For every baseball fan in the world, the journey starts somewhere. Is it something you found on your own, was it something that just called your name or was it something someone else taught you the things you needed to know to become a good fan? They say baseball brings families together and more often than not helps build a bond between fathers and sons. So where did your journey begin?
For me, everything I know about baseball stems from my Dad. I am a Phillies fan by birth, thanks to my Dad, I root for my hometown team, thanks to my Dad and I am not a fair weather, bandwagon fan, once again thanks to my Dad. I was raised with the notion that good or bad they are your team, and you stick by them no matter what.
My Dad was raised in an era of Philadelphia baseball that consisted of two teams, the Phillies and the Athletics. During his formative baseball years, neither team was very good but he stuck by his teams. When Philadelphia became the victim of baseball re-location, my Dad’s allegiance was given solely to the Phillies. From that point on in the mid 50’s the Phillies for the most part stunk. Except for a glimmer of hope here and there, as a fan you didn’t have much to get excited about. But as I was taught growing up, you stick by your team.
As I grew up, I was lucky enough to be one of the kids whose Dad took him to ball games. He traveled a lot for his job, but there was always time when he was home to fit in a baseball game at Veterans Stadium. It was there in Section 322 at the Vet that my education began. I was taught the intricacies of the game, who was a good player, who stunk and the reason why a pitchers duel was more fun to watch then a slug fest. It was an education that I didn’t realize I was getting at the time, but has proved useful thousands of times over in the days since. I am not even sure he realized he was being a teacher at the time, it was more just a conversation between Father and Son.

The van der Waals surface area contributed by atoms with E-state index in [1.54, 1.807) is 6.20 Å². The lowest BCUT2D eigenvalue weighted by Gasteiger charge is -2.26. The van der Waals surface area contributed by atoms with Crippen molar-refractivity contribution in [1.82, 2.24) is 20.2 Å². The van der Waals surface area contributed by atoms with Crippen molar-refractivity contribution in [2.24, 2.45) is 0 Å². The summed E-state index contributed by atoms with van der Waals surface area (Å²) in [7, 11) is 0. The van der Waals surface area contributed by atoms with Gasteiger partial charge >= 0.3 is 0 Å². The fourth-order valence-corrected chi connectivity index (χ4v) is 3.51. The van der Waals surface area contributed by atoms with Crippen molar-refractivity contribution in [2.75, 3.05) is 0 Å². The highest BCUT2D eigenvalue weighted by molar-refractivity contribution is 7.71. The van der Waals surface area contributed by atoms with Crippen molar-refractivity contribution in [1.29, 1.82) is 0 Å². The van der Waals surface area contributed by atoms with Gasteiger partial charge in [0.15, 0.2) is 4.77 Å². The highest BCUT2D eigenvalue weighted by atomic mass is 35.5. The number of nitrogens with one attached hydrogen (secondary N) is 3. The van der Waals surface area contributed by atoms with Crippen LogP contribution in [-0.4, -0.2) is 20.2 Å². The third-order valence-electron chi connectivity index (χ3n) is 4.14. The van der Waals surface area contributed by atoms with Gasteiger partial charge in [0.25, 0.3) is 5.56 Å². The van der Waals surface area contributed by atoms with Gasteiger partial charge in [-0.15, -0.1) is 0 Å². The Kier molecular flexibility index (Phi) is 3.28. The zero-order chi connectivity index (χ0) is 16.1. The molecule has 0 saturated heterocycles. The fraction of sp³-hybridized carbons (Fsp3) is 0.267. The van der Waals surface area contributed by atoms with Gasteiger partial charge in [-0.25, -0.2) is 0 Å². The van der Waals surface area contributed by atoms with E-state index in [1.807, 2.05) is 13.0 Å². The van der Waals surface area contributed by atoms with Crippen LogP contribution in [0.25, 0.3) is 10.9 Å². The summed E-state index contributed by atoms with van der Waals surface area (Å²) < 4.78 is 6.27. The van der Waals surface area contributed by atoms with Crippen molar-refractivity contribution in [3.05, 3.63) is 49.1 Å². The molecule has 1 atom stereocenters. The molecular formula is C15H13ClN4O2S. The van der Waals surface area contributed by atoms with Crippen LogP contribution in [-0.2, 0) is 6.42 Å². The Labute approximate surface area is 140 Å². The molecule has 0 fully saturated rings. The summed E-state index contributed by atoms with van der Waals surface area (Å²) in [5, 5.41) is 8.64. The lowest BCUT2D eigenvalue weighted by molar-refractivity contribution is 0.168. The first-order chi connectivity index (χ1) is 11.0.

Hot summer nights at the Vet have been replaced with Citizens Bank Park, adult duties like jobs, a wife, bills, distance and illness have gotten in the way, but we will always have the memories of the Vet and our first base line seats. No matter what happens in life I realize you can never go back to your happiest place, but I can still push the buttons on those memories and re-play them whenever I want in my head. I kept all my ticket stubs from those games when we went together and whenever I stumble across that envelope of stubs in my drawer, it brings a smile to my face.
So, since it is Father’s Day I want to say Thanks Dad. You have made me the rabid Phillies fan that I am today. It is because of you, I live and die with this team. You taught me the integrity required to be a fan of a horrible team, and how not to give up even though they are 26 games below .500. You also taught me the value of a good baseball book and the broader point that you can always learn something from reading. It is these values that I hope to pass long to my kid someday, and hopefully I will teach them what they need to know about baseball and life, half as well as you taught me.
Veterans Stadium is long gone, but the legacy of me and my Dad at a baseball game on a hot summer night will live on with me forever. Happy Fathers Day Dad, I love you and we should probably take in a Phillies game real soon.